We constantly receive inquiries from prospective Landlord clients about renting their property as a furnished rental. When we ask them why they want to rent it furnished, we get the following responses:

  • The furniture is already here
  • It rents for more
  • I don't know what I would do with the furniture
  • I have really nice furniture
  • I thought there was demand for it
  • There will be less damage on move out

It's all really just about not wanting to move, store, or sell the furniture at the end of the day.

While the reasons above are all completely logical, what these prospective Landlord clients fail to understand is how this decision will affect them going forward. Below I will explain the 4 key reasons why nearly all of these clients decide to rent unfurnished after a quick discussion:

1. It rents for more because it costs you more as the Landlord

Renting a property furnished has the following additional costs and increased costs above and beyond renting unfurnished because of increased turnover and required services to the Tenant:

  • Furniture
  • Furniture damage
  • Appliances, plateware, breakage, etc.
  • Utilities
  • Cleaning
  • Move in/out fees
  • Marketing
  • Management
  • Insurance
  • Vacancy
  • Risk

2. All the items in number 1 cost way more than selling off or storing your furniture

Many of the Landlords who reach out have a 1 or 2 bedroom apartment with minimal furnishings. To ensure the unit is completely empty and rent ready for a long term unfurnished Tenancy, they would need to consider the following work / costs to prepare the unit:

  • Pack
  • Move
  • Store (on going or in the storage locker of the condo, or at least most of it)
  • Sell (if they wanted to)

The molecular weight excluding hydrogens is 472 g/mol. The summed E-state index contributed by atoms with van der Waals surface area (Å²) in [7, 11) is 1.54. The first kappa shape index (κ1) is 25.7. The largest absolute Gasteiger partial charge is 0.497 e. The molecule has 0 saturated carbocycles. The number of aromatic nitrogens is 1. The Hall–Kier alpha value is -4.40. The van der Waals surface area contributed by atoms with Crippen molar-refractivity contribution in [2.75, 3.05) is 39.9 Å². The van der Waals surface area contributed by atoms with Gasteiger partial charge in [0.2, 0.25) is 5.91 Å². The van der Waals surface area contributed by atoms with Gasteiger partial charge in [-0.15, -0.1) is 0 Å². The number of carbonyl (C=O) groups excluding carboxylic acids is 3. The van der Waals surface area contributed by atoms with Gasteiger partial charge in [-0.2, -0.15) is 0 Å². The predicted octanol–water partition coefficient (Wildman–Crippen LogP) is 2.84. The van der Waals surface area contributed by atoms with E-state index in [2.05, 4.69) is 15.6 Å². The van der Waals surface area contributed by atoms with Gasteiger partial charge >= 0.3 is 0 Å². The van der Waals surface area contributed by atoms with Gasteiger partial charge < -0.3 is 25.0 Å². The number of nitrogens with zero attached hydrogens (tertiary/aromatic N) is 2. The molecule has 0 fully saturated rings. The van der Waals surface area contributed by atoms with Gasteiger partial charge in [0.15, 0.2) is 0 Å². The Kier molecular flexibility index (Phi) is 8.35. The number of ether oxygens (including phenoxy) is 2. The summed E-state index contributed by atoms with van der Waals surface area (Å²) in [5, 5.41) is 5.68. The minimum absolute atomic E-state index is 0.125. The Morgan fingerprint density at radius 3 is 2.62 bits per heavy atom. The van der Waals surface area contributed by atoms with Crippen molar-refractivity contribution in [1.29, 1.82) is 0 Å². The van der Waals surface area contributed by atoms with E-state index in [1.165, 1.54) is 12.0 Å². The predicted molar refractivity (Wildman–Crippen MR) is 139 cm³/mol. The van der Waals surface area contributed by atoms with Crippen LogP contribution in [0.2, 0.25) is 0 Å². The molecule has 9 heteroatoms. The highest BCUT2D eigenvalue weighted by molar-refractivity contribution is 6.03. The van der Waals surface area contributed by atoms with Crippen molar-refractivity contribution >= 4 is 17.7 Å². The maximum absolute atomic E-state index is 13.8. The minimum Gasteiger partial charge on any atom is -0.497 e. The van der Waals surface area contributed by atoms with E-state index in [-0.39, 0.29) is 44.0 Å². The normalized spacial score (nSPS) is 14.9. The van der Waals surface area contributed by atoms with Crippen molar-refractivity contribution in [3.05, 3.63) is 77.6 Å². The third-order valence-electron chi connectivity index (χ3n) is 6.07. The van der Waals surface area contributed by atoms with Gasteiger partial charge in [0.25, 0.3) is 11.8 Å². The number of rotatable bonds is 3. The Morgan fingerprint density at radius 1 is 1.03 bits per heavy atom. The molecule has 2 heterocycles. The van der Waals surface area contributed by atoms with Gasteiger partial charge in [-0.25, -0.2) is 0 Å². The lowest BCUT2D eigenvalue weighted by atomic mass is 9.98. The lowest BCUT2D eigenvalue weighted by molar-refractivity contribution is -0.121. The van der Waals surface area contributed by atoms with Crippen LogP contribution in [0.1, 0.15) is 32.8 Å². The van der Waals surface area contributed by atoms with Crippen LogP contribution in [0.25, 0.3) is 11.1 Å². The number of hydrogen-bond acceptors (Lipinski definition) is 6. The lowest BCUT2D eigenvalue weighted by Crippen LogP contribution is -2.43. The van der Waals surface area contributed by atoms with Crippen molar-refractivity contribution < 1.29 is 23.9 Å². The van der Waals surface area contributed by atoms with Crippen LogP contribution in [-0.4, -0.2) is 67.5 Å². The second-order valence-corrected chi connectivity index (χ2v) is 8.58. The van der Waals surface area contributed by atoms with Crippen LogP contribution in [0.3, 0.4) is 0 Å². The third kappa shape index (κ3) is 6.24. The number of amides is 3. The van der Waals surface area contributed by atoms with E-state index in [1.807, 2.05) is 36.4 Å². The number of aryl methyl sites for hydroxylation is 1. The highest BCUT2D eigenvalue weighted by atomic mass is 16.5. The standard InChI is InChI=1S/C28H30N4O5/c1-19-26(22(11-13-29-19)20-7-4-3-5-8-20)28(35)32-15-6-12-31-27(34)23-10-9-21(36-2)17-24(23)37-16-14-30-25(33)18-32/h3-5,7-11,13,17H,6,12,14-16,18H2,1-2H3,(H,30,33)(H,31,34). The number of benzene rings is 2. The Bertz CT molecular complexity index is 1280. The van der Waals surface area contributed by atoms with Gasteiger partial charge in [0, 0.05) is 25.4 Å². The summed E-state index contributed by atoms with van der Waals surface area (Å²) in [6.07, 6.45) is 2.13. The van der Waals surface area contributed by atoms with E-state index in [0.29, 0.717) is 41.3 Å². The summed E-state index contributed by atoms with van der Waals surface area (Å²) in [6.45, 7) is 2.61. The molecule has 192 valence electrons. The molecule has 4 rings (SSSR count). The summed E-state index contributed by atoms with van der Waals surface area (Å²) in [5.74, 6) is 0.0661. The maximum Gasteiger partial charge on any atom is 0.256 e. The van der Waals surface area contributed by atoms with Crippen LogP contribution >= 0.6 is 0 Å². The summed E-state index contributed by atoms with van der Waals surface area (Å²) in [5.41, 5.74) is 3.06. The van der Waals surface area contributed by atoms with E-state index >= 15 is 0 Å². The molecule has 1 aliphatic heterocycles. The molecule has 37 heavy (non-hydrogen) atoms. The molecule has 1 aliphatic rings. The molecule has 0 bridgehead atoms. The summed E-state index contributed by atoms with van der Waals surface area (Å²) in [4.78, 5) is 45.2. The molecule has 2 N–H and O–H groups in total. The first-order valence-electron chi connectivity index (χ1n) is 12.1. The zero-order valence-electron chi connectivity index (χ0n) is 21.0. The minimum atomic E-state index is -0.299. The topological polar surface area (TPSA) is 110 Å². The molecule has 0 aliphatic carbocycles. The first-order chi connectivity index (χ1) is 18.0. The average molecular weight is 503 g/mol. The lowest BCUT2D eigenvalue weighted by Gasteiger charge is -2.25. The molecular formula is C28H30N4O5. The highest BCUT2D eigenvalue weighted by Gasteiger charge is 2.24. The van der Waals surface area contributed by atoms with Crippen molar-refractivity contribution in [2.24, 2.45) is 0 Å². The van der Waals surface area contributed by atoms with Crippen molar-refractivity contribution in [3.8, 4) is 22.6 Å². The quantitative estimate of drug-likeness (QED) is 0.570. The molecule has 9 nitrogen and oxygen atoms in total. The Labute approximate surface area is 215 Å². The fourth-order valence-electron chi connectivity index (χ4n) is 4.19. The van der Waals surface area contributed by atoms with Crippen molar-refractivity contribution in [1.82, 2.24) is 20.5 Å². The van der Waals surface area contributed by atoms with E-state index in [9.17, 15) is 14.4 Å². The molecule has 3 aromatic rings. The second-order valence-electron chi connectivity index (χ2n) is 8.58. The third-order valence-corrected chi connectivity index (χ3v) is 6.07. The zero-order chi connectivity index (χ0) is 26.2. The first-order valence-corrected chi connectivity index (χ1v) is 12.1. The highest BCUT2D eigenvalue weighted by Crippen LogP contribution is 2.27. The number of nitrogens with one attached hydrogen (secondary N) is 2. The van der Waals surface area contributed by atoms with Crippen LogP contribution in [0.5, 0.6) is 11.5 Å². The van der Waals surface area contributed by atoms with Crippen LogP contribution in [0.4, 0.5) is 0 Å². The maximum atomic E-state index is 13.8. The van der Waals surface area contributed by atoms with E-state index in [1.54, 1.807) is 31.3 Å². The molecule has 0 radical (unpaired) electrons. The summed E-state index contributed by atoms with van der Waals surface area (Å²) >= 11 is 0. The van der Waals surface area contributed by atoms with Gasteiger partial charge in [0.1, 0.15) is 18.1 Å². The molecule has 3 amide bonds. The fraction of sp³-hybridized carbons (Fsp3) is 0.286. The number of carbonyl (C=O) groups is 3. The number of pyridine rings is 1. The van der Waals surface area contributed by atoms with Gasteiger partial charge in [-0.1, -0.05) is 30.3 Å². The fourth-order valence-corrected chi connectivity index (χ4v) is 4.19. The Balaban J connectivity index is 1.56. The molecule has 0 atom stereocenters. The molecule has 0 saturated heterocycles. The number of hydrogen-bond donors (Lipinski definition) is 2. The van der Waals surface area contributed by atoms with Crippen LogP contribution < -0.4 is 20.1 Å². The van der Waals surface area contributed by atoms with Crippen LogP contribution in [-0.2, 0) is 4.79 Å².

What they also do not understand is that the list above can all be hired out. You can either do all of this yourself, take care of some of it, or pay a company to do it all. We work with many small local businesses who can assist you with this work if you find yourself in this situation. Send us an email to request to be connected: clients@gvantpm.com

3. Offer your rental as furnished requires different furniture and other professionals to help which negates all the reasons to keep your furniture

Generally, unless you're an interior decorator who works with rental companies, you're likely not going to have the furniture and other items best suited for a rental property. It's also likely that you over purchased and you should consider less expensive and more functional furniture for the space. You should consider the following:

  • Furniture designed and priced for furnished rentals
  • Hiring an Interior decorator--sourcing furniture, artwork, etc.

The increase in turnovers will require more questions, inquiries about changing furniture, disinterest, etc. unless its done by a professional. Also, in this case, you would have to get rid of your furniture anyway, so at this point most people would like decide to rent unfurnished.

4. "But my friend rents theirs furnished long term and its working out great." does not factor in the risk

Thats awesome and we're very happy for your friend. It can also work out the same for you.

We find that Tenants who sign a 12 month lease for a furnished apartment way more frequently break the lease during the term for the following reasons:

  • They were looking for a short term place and could not find one but didn't want to say anything
  • They figured they knew the laws, they reached out to break it, and its okay (for them)
  • They were not sure how long they would stay
  • They had not established themselves in the area yet and that happened faster than they expected

This causes the following problems for you

  • Additional marketing
  • You've rented at a long term rental rate for only a short term tenant (double lose for you)

As a small Landlord (likely first time or only had a couple Tenant's worth of experience) there are already a bunch of risks you are concerned about with the strict tenancy laws in BC, fear of non-payment, damage, etc. and this adds an additional layer of variables and risk.


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